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Crude oil prices fall as pipeline fears ease

NEW YORK -- Crude oil prices slipped yesterday after US Energy Secretary Samuel Bodman said extra supplies can replace oil lost from the shutdown of a major Alaskan pipeline .

The Energy Information Administration, the government's energy statistics arm, said in its short-term energy outlook earlier in the day that, based on pipeline owner BP PLC's statement Monday that recovery would take several months, it expects Alaskan crude oil production to gradually return to full production before February. That would result in the loss of about 50 million barrels of oil over the next six months.

But later yesterday, Bodman said there are adequate supplies to make up for the loss to West Coast refineries. Relatively high inventories of crude oil in the system and oil that can be diverted from other producers, including Saudi Arabia and Mexico, can help meet refinery needs, he said.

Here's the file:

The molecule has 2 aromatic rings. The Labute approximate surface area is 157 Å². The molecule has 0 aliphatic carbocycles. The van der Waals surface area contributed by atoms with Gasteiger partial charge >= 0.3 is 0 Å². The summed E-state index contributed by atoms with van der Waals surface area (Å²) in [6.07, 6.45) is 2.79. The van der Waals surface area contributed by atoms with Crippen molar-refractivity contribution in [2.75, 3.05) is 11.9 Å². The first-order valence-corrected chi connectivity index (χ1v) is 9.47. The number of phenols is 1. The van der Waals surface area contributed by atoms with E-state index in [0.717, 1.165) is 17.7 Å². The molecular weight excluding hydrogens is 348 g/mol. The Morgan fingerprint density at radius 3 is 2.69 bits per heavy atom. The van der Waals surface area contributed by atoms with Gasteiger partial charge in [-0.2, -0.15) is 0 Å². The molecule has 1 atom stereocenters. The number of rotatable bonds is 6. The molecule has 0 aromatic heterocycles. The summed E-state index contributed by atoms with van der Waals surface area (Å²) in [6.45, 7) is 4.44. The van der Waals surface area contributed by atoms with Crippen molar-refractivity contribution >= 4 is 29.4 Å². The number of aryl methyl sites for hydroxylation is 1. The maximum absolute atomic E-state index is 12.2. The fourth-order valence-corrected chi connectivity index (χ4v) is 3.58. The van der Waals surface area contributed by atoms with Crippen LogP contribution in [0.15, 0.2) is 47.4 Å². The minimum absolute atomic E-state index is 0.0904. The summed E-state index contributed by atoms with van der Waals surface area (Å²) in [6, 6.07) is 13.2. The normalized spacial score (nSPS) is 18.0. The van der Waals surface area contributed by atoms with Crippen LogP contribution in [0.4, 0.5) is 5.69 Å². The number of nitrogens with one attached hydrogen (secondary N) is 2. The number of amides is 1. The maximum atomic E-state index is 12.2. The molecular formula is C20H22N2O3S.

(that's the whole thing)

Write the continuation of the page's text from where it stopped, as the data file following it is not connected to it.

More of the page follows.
``My sense is we're in pretty reasonable shape," Bodman told a news conference.

Light sweet crude for September delivery fell 67 cents to settle at $76.31 a barrel on the New York Mercantile Exchange, after a high of $77.45 before Bodman's speech.

Brent crude on London's ICE futures exchange fell 75 cents to settle at $77.55 a barrel yesterday.

BP Exploration Alaska said late Sunday it had begun shutting down 400,000 barrels of daily oil production at Prudhoe Bay in Alaska. The price jumped more than $2 Monday to settle at $76.98 a barrel, the highest since a record $77.03 closing on July 14.

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